Teachers, Grades, and Professions

Grades have been on my mind a lot this week.  There are a lot of reasons.

First, yesterday was graduation and every year there are a couple of disappointed people who find out four days before graduation that they will not make it.  As department head, I'm kept apprised of these situations even on sabbatical in case I need to mediate.  Second, this week I had a grueling decision about grading of my own to make. Then, today, an article in the Chronicle of Higher Education took me on a tour of memory lane.  Grades are rather like opinion letters, so I thought you might find this interesting.

I'll talk in this blog about the last minute non-graduate.  This was a very good year, actually.  No senior in my department who began the semester failed to graduate.  Last year, though there were two.  One was particularly difficult.  The student turned in a paper clearly unworthy of a passing grade.  Her parents are wonderful people, and have been strong supporters of Susquehanna in the past.  They thought their request was reasonable.  Could their daughter be allowed to walk across stage and receive a blank folder, then get the diploma in the fall when she took the course over?  They wanted to protect their daughter from embarrasment.  They argued that many schools give everyone a blank folder and then the diplomas come in the mail.  So what is the harm? 

Well, is is true that some schools do have that policy.  I've worked at schools with that policy.  But the situations are not comparable.  In my experience, the purpose is not to avoid embarrasment.  It is because the school does not have time to perform final audits before graduation--usualy because the number of graduates is very large.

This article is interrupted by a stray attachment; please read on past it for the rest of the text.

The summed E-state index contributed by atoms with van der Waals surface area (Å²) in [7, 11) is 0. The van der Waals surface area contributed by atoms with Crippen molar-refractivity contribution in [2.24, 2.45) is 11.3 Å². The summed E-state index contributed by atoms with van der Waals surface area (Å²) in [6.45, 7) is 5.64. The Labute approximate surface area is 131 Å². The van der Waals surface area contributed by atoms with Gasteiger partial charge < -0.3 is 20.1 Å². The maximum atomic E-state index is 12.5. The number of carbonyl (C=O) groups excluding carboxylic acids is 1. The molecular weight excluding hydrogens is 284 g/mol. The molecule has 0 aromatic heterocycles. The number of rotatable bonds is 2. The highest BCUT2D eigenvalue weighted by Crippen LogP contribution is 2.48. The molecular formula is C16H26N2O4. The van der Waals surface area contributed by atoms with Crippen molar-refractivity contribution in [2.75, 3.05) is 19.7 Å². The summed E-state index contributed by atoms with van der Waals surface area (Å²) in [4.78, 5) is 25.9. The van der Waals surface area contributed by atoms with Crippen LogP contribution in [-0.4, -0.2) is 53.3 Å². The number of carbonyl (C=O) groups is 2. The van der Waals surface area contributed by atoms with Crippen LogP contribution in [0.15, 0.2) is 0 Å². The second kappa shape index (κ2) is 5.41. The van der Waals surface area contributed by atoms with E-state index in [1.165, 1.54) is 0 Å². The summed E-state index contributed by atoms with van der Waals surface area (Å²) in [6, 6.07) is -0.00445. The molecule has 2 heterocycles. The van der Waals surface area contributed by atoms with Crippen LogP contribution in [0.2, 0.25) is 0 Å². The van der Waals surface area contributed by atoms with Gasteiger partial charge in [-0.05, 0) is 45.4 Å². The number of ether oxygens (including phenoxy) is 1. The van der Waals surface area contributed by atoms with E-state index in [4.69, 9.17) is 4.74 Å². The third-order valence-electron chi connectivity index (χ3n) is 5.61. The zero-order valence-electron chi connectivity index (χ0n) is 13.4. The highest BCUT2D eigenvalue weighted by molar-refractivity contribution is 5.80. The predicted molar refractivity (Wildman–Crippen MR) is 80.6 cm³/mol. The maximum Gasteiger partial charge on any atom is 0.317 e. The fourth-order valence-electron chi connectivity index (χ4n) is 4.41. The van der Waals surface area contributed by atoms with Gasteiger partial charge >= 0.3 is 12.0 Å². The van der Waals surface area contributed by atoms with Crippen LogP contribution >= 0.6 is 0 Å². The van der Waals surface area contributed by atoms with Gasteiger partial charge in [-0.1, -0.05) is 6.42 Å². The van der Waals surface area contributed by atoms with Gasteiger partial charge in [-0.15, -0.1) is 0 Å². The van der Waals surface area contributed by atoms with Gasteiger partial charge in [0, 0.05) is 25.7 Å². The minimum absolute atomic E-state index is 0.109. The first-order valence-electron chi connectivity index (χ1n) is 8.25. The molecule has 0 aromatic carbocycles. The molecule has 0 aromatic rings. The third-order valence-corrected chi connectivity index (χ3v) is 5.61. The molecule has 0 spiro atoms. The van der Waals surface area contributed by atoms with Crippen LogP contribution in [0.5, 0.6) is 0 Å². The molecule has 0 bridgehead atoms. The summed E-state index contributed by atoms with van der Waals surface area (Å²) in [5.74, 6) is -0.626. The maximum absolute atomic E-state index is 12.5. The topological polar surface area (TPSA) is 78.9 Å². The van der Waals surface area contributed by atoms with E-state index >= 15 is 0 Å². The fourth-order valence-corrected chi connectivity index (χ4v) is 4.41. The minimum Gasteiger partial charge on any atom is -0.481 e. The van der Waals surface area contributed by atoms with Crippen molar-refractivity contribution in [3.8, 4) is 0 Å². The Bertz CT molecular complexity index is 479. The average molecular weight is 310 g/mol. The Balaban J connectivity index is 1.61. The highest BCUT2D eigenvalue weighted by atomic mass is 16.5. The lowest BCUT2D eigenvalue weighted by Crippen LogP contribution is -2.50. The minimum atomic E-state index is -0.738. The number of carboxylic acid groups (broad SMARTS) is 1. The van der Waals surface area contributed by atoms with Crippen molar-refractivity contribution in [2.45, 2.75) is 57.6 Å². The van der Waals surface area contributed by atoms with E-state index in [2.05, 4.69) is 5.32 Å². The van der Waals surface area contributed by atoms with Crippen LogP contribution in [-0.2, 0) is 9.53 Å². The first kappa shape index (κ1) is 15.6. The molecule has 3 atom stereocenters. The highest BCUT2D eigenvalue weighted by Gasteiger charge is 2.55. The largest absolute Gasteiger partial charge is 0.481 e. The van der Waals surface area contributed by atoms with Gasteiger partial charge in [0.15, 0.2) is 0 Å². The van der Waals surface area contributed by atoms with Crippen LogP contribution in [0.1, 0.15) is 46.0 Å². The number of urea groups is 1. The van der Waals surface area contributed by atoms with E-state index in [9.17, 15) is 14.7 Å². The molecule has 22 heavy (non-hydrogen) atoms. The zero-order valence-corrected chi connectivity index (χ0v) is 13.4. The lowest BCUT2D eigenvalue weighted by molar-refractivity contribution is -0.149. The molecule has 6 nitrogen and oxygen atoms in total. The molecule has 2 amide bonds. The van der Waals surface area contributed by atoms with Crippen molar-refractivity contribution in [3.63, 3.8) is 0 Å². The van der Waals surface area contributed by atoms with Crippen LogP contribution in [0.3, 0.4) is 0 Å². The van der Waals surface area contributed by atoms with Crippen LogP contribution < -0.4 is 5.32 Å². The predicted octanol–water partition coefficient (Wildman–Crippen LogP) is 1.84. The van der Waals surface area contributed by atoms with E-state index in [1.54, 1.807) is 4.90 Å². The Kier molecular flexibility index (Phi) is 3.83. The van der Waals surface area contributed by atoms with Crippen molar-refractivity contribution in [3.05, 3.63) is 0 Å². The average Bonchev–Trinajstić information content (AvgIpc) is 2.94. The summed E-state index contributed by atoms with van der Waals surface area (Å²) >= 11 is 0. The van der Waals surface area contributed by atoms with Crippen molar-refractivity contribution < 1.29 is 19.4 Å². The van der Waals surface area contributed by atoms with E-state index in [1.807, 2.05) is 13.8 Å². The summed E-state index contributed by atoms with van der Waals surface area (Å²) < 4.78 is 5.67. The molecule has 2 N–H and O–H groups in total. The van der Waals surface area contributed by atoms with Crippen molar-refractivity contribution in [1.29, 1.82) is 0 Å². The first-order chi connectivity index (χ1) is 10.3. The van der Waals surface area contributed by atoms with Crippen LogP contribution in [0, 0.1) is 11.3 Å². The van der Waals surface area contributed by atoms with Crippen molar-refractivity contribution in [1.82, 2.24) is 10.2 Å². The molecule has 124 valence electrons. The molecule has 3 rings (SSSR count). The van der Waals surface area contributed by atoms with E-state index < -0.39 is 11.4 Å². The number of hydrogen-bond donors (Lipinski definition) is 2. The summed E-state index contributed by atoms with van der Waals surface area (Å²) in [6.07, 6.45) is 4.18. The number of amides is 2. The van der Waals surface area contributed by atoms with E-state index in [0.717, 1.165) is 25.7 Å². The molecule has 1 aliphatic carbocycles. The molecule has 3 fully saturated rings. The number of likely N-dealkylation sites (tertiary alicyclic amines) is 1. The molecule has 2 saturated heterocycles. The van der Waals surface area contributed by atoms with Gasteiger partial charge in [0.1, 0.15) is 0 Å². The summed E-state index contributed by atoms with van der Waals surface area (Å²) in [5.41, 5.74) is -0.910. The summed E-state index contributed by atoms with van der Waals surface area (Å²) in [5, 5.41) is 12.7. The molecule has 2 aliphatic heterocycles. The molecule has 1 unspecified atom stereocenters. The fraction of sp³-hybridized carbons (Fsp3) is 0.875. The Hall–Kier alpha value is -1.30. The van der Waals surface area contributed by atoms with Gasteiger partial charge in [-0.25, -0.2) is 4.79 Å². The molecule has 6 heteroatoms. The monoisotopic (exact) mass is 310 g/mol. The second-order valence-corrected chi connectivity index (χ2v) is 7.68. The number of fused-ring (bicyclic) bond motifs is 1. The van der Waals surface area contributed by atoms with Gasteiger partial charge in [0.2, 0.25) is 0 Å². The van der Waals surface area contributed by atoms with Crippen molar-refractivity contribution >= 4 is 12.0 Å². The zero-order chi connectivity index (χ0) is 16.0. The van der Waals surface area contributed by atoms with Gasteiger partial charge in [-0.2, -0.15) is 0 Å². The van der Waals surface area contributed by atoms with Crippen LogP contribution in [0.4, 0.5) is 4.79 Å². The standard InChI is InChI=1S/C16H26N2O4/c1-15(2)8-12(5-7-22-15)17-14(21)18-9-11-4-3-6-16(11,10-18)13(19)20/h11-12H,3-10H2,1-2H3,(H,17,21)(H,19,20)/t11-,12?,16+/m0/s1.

In our case, grades are due Wednesday, we perform audits and even the occasional grade appeal by Friday afternoon, and print the list of graduates on Saturday.  Granting their request would be misleading, and would be unfair to other students who failed a course during spring semester and had to suffeer the embarrasment.  Nor do I believe that protecting the student from the consequences of poor work is wise. 

Even if you're not a professor, this story has a moral for you.  If a professional fails to follow agreed upon standards it provides misinformation.  People who rely on that information may be mislead, to their detriment.  Not so unlike a traditional audit, is it?

This posting is long enough, so I end.  Look in later blogs for my own grading decision and the trip down Memory Lane.

Best wishes,

Barb

 

 

 

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Barbara McElroy is Associate Professor of Accounting and Head of the Department of Accounting and Information Systems at Susquehanna University in Selinsgrove, PA.  Before beginning a career in academe, Barbara worked in both public and private accounting settings, and owned several businesses.  She is particularly interested in the interaction of accounting and public policy.  Barbara will discuss current events with the interest of students, faculty, and practicing professionals in mind.

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